The History of Overton Church
Chapter 1: The Beginning (Prior to 1828)
The beginning of the present Overton congregation can be traced back to 16th July 1828, when on the Law Castle Green under the open sky, the Rev. Peter Mather from Dunbar was ordained and inducted by the United Associate Presbytery of Kilmarnock to the pastoral charge of their new congregation in West Kilbride.
On the day after the ordination the Kirk Session was constituted by the Rev. James Ellis of Saltcoats, and consisted of Alex. Simpson, Hugh Pattison, John Baillie and John Broadfoot. The first communion was arranged for 28th September, and it was intimated that on the Saturday previous “tokens would be given to intending communicants”. The first roll of members, still in existence, contained 40 names.
Why was it that in a small and, then, remote village like West Kilbride this new congregation came to be formed? To answer that question we must consider the state of the Church of Scotland at this time.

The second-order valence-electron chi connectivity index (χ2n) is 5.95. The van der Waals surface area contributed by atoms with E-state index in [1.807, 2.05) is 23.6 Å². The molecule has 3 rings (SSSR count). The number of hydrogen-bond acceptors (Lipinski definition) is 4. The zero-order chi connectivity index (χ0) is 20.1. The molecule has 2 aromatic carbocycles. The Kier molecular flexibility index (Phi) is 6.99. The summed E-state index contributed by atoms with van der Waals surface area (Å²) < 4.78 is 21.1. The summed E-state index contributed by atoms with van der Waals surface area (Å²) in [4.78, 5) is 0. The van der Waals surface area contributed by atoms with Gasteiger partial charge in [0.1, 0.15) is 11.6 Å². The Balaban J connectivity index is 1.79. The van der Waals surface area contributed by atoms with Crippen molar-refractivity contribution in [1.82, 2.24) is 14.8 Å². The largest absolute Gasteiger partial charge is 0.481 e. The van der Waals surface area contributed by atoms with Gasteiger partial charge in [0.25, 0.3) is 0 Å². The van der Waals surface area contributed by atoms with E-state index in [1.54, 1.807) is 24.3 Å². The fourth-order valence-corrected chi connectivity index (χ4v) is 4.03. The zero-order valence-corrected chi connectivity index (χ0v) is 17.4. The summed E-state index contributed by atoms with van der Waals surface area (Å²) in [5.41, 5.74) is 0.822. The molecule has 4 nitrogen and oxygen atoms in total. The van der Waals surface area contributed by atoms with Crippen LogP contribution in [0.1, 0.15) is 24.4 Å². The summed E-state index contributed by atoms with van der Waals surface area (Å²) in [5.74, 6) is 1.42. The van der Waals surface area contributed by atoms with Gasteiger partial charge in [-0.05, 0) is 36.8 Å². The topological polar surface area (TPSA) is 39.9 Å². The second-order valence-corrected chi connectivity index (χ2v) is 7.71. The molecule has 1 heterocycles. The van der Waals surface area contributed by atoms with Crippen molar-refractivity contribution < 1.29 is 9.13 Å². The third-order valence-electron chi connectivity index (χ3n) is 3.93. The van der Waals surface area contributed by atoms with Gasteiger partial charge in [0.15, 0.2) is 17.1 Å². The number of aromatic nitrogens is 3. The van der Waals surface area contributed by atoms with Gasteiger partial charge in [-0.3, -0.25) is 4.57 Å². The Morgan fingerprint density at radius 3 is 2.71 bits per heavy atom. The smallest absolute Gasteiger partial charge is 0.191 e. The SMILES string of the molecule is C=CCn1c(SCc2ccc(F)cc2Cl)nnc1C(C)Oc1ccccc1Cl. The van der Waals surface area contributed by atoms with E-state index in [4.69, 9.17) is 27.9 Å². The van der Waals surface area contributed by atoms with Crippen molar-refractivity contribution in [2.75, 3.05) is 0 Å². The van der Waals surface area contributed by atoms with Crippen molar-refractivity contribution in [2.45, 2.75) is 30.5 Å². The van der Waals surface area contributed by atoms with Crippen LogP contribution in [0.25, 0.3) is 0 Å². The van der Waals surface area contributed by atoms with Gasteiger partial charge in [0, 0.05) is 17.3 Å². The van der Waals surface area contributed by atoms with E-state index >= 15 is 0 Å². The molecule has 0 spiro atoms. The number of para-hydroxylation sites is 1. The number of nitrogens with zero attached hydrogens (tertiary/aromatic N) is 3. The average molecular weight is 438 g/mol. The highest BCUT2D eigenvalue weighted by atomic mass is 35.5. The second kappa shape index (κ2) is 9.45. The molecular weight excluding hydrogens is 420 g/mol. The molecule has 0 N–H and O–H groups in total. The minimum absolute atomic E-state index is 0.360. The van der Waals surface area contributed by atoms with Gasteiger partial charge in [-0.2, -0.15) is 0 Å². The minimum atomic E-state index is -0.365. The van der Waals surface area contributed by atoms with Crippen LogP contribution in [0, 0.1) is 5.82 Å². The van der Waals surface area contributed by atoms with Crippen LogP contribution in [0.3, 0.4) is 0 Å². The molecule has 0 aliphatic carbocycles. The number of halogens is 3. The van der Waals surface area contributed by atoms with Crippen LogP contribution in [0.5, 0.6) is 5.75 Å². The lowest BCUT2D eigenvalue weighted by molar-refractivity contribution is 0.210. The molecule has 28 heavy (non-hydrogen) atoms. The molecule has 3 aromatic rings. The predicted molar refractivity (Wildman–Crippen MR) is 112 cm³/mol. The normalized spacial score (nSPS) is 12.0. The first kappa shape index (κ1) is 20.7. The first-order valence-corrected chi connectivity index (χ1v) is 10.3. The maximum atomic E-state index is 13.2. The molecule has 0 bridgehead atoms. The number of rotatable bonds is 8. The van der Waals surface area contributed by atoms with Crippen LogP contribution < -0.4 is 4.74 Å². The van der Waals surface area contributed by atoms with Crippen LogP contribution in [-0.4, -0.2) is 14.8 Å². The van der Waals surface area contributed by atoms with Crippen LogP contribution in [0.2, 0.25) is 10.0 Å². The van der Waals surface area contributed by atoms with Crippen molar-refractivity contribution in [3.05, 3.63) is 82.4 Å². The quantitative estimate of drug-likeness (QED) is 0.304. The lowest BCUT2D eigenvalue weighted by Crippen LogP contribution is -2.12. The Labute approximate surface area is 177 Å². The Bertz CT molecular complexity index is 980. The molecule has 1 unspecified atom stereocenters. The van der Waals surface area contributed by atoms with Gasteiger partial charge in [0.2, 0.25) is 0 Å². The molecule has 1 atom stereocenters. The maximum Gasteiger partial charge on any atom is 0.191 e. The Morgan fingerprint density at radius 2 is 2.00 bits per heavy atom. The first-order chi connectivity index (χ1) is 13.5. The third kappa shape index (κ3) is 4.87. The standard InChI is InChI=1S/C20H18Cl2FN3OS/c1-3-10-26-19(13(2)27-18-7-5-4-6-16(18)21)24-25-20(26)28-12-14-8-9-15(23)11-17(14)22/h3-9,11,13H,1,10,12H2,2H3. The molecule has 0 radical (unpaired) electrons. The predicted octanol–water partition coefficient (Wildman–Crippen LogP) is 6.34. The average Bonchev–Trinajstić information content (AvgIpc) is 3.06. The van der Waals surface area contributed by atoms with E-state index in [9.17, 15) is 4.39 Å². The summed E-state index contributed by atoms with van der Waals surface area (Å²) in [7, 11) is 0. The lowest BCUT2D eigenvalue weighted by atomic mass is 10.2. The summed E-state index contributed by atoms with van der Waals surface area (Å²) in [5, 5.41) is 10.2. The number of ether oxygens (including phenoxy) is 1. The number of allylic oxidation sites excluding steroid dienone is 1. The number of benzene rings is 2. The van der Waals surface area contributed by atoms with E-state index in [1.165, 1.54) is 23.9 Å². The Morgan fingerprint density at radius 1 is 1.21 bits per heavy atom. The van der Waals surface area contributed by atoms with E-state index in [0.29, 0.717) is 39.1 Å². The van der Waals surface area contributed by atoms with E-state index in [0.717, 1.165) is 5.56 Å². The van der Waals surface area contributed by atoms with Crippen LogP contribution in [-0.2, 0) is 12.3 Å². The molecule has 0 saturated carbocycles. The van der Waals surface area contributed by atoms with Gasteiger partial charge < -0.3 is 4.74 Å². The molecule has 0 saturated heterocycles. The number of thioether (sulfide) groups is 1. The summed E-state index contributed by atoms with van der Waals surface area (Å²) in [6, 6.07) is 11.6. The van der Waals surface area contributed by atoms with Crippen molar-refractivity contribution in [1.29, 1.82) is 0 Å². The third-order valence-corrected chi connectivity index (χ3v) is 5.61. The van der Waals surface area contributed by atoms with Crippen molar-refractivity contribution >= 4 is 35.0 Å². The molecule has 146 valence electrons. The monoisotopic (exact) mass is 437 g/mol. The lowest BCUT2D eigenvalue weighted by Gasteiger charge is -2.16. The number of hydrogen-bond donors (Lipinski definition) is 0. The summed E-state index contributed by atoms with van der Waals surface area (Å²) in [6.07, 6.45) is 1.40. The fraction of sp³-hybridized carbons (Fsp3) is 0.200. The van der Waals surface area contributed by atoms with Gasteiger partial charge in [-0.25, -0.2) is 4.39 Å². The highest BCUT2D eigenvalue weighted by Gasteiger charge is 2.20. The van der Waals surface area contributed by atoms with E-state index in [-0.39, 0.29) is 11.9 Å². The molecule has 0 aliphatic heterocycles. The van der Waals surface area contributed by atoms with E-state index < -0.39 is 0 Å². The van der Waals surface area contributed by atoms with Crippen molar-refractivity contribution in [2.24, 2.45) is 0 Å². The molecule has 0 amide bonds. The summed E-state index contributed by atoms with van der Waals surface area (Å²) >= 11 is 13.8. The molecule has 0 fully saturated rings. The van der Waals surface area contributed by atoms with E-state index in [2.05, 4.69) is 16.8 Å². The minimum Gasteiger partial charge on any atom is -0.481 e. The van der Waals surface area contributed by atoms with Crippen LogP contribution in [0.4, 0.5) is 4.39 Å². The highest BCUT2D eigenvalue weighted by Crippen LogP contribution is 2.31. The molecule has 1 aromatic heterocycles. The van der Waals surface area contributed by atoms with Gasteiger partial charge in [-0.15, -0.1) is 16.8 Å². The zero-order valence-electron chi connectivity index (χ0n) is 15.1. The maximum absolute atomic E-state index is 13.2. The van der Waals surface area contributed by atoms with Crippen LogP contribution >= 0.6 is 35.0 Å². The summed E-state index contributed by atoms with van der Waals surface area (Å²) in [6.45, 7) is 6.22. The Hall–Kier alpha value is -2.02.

The eighteenth century had been a time of much dissatisfaction and division.
For one thing there was the vexed question of Patronage. As early as 1703 a pamphlet controversy had developed, disapproving the right of the laird to appoint the minister to a Parish, contrary to the wishes of the people.
The secessions from the Established Church – led in 1733 by Rev. Ebenezer Erskine who began the Secession Church, and in 1752 by Rev. Thomas Gillespie who founded the Relief Presbytery – were supported by those who insisted that ministers should be chosen by the call and consent of members in full communion.
Further, the eighteenth century was a time when a new brand of intellectual and sceptical thought was developing, not only in Scotland, but throughout Europe; and many in the Church, devout and faithful folk, were suspicious of this new thought.
It lacked the passion of conviction; it questioned some of the articles of the Church’s confession; it undermined the authority of the Word of God.
The secessions received considerable strength from those who felt that many “moderate” ministers had reservations in proclaiming the true evangelical faith.